New York City Local 246

Service Employees International Union, CTW, AFL-CIO, CLC

President Joseph A. Colangelo


Since fleet consolidation took place in 2011, there has been a tremendous and ongoing amount of work being added to the Department of Sanitation’s fleet services personnel. It’s a problem we have been dealing with for quite some time, and as you can see from the front page story, we are now up against some serious staffing shortages, more than ever before.

The problem would be bad enough if it was just limited to Sanitation. However, it’s not. Auto Mechanic and Machinist staffing shortages are widespread throughout City agencies. The special presentation I gave to City leaders and the Department of Sanitation highlighted and summarized the overall problem, and it boils down to this — an increase in the number of vehicles and their increasing complexity, and staffing levels not keeping pace.

The Fire Department, the Police Department, and the Department of Transportation are facing a similar crisis. Fire has approximately 96 vacancies and was approved to fill only 14 positions. DOT is set to deploy a program of lease-to-buy equipment that will translate into the need to hire additional staff to repair and maintain equipment. While the Police Department is on track to hire 100 new Auto Service Workers to replace vehicle coordinators in each precinct, they will not only be responsible for a day-to-day checklist of supplies required on each patrol car, but they will also be servicing these vehicles. All of these changes will result in additional responsibilities for an already overworked and exhausted work force.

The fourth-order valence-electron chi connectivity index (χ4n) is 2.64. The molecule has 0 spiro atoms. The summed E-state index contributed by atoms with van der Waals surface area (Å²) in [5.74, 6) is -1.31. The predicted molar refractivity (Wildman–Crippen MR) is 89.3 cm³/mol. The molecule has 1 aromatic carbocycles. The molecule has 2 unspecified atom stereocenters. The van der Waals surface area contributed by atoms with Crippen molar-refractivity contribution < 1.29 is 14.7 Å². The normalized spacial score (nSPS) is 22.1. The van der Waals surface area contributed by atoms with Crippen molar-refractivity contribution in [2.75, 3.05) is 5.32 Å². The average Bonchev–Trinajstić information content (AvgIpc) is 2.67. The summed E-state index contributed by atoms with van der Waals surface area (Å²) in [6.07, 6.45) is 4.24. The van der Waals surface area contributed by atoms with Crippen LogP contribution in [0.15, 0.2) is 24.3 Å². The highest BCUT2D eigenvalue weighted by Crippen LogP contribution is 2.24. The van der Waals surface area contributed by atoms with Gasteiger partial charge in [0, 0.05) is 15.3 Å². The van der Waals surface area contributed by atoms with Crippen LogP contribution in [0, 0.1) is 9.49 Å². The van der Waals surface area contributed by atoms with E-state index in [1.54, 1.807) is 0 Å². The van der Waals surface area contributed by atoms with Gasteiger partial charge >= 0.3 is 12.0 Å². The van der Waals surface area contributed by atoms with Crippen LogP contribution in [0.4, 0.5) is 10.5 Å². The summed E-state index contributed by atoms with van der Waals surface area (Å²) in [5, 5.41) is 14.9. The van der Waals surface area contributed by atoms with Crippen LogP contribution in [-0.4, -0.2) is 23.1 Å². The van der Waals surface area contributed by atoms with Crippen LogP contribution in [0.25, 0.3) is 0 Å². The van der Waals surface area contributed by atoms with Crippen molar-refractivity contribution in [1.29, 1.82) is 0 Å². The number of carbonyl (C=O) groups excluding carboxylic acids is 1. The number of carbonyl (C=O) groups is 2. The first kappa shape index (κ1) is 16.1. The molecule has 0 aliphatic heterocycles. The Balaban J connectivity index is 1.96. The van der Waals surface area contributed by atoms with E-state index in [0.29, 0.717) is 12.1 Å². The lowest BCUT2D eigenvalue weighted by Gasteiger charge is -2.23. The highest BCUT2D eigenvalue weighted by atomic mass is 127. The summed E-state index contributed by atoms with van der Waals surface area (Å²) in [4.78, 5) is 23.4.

The agencies push to a more paperless record keeping system, along with a rollout of a new parts tracking system, is taking more and more time away from actual equipment repairs. The additional time needed to input all of the necessary information adds up to approximately 234,000 hours a year of time taken away from equipment maintenance and repair. In Sanitation, with 7,979 pieces of equipment, and an optimal rate of equipment to mechanic ratio of 7:1, the Agency would need 1,140 mechanics — and we are far from that number.

The Mayor’s Office of Labor relations was clear in pointing out that our Union has no contractual right to a specific head count, meaning manpower is a non-negotiable topic. We responded that we are fully aware of this fact and that if the City wants to hire just 100 Mechanics, it is their right to do so. However, to be clear to the City, it does have a duty to negotiate the impact of staffing shortages of our members. We also pointed out that the manpower shortage and the effects on vehicles, ultimately leaves taxpaying New Yorkers without the services they expect and require. Out of services rate increases mean fewer fire trucks, police cars, and Sanitation vehicles available. The Union is determined to meet with members of the City Council as well to highlight our concerns and the burden being placed on our members.

The next item of major concern is, of course, the looming Supreme Court decision in the Janus v. AFSCME case. The Court heard the case on February 26 and while it’s rumored that a decision will not be announced until the end of the term in June, the news could be released at any time. So for now, labor waits with baited breath while it works diligently to keep members informed and educated about what to expect if the decision goes against unions as it’s expected to.